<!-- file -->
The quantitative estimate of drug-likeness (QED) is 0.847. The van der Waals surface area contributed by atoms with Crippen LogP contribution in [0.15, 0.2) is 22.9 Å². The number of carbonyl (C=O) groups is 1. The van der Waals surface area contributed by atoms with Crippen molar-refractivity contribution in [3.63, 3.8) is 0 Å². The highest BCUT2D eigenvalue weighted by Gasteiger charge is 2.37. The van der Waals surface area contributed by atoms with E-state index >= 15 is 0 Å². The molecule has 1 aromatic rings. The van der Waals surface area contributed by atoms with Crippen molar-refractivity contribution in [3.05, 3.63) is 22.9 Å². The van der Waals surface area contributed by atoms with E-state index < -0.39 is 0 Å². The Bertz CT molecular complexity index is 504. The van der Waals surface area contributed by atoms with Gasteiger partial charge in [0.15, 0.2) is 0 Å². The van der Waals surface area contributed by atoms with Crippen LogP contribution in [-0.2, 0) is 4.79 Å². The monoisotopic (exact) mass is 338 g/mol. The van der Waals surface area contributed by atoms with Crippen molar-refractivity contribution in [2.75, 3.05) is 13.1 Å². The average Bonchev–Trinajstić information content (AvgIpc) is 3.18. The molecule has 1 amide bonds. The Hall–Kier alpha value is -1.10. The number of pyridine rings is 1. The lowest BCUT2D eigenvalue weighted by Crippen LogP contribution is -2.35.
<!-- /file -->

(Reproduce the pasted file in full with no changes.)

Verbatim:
The quantitative estimate of drug-likeness (QED) is 0.847. The van der Waals surface area contributed by atoms with Crippen LogP contribution in [0.15, 0.2) is 22.9 Å². The number of carbonyl (C=O) groups is 1. The van der Waals surface area contributed by atoms with Crippen molar-refractivity contribution in [3.63, 3.8) is 0 Å². The highest BCUT2D eigenvalue weighted by Gasteiger charge is 2.37. The van der Waals surface area contributed by atoms with E-state index >= 15 is 0 Å². The molecule has 1 aromatic rings. The van der Waals surface area contributed by atoms with Crippen molar-refractivity contribution in [3.05, 3.63) is 22.9 Å². The van der Waals surface area contributed by atoms with E-state index < -0.39 is 0 Å². The Bertz CT molecular complexity index is 504. The van der Waals surface area contributed by atoms with Gasteiger partial charge in [0.15, 0.2) is 0 Å². The van der Waals surface area contributed by atoms with Crippen LogP contribution in [-0.2, 0) is 4.79 Å². The monoisotopic (exact) mass is 338 g/mol. The van der Waals surface area contributed by atoms with Crippen molar-refractivity contribution in [2.75, 3.05) is 13.1 Å². The average Bonchev–Trinajstić information content (AvgIpc) is 3.18. The molecule has 1 amide bonds. The Hall–Kier alpha value is -1.10. The number of pyridine rings is 1. The lowest BCUT2D eigenvalue weighted by Crippen LogP contribution is -2.35.